Damaged.

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HARTFORD – On any hot summer day in years gone by, Paula Marsters could dive from the end of her private dock into the cool waters of Lake Anasagunticook. This year, a dive from the dock would land Marsters in a muddy bog full of frogs.

“I used to have a waterfront property,” said Marsters, who has owned her cottage on the lake 16 years. “It’s becoming frog habitat at this point.”

Frog habitat in the municipal drinking water supply.

At the other end of the lake in Canton, where it drains into Whitney Brook, water levels are also low – about five feet below normal for this time of the year, according to the Maine Department of Environmental Protection.

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Dian Mooar, who owns a two-acre property with about 1,200 feet of frontage on the brook, is equally disappointed with the water levels this summer as she attempts to sell her two-bedroom home.

“There’s barely any water in the river and you can’t advertise a home where you can boat into the lake when you can’t,” she said.

“It’s really destroyed the property value for people on the river and the upper part of the lake. Some people now have no water in front of their homes.”

General’s order

The reason? The gates on the dam, which was built in 1814 at the Canton end of the 590-acre lake, are wide open and have been for several months under a May 8 order from Gen. John W. Libby, commissioner of the state Department of Defense, Veterans and Emergency Management.

Libby – to ensure public safety and avoid a possible breach of the dam – ordered the dam’s owner, Ray Fortier, to open the overflow sluice gates and leave them that way. The order overrides a Maine Department of Environmental Protection standing order that they be closed May 15 to raise the water level in the lake.

Libby made his order after state inspectors determined last year that fixes to the dam’s dikes made by Fortier without a DEP permit may have damaged the structural integrity, stability, function and operation of the dam to the point it constituted a threat to public safety, explained Dana Murch, DEP’s dams and hydropower manager.

“The dike could give way and cause flooding,” Murch said. “Under his emergency powers (Libby) superseded the water level order.”

Fortier had previously been ordered by Libby to produce an engineering report on what impact the non-permitted work to the dam had on the dike system. The report was due on March 31 and, as of Friday, was still about 30 days from being complete, Murch said.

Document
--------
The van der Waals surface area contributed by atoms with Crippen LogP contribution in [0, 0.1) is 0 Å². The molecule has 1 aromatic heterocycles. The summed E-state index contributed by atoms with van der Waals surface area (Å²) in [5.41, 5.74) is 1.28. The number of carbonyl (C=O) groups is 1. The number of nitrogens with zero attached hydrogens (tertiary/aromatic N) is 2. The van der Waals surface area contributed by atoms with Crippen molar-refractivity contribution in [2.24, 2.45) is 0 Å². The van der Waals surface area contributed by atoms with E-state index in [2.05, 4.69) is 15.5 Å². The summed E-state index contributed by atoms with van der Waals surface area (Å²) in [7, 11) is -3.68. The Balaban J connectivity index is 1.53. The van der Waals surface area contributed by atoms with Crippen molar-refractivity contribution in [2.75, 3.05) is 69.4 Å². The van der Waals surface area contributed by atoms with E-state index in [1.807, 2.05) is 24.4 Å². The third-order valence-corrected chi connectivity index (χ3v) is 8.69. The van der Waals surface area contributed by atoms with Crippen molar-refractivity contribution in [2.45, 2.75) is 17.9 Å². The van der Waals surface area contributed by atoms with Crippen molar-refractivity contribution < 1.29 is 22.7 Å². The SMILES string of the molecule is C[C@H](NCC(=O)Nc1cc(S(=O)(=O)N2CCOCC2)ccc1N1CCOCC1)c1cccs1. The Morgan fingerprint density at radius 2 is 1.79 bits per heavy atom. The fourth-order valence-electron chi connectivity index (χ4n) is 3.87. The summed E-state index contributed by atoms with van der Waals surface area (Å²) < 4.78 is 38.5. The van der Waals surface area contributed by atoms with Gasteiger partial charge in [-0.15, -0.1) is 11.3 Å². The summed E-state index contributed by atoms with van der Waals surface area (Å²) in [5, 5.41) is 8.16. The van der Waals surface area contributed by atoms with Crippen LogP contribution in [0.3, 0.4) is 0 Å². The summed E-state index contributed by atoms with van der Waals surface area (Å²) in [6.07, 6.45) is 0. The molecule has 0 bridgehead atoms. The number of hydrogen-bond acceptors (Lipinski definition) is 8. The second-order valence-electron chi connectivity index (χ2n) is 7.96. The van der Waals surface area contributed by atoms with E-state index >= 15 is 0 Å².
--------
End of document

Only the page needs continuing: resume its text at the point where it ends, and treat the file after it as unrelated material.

“We were told we would have it six weeks from June 1,” Murch said.

Engineers hired

Fortier said he has hired a Brunswick-based engineering firm to work on the report and to determine how much it would cost to restore the dam to full function. He reports paying $16,000 for the assessment.

Fortier has owned the dam for more than 20 years, and both he and town officials admit that relations between them have been frosty.

In 1998, the town took Fortier to court for alleged shoreland zoning violations. Fortier entered into a consent agreement with the town that he would get a permit from the DEP before doing any construction work on the dam, and that he would abide by the water management plan, which has been in place since 1978. Still, water depths and quality, as well as the operation and condition of the dam, are regular issues of contention for Hartford and Canton, according to town officials and members of the Lake Anasagunticook Association.

A permanent fix

There have always been times when the water levels on the lake are a concern, said association member Judy Hamilton.

“But this is the lowest we’ve ever seen it,” she said. She understands why residents – especially those with disappearing waterfront – are upset, but also warns people to temper their outrage.

Hamilton, now retired and a lake resident for most of her life, said that a fix for water levels needs to be done right and be a fix for the long-term, so the struggle over water levels is not perennial.

“There have already been at least a couple temporary solutions to stabilize the water for the summer that have fallen through for one reason or another,” she said. “So anytime you have something changing what you are used to and have been used to for so many years, it’s natural to be upset and to be looking for an instant fix or someone to blame or whatever. But that doesn’t usually get you anywhere. Being a resident and being here for as many years as I have and expecting to be here that many more years, I expect it to be done and done right.”

An effort this year at the Legislature to secure $100,000 from the state to repair the dam or create a temporary dam near the existing dam fell short, Hamilton said. Part of the problem was the association was trying to get grant funds from a loan program, a program also meant to provide funding for permanent fixes for dams.

Dam owner’s view

Fortier, too, believes Canton could apply for grants from a local soil and water conservation district, which would then be “floated” to him so he could improve the dam.

“If the town wanted to speed things up and participate in the repair of the dam we could speed things up,” Fortier said. “It’s not just a team effort on my part. I’m the middle guy.”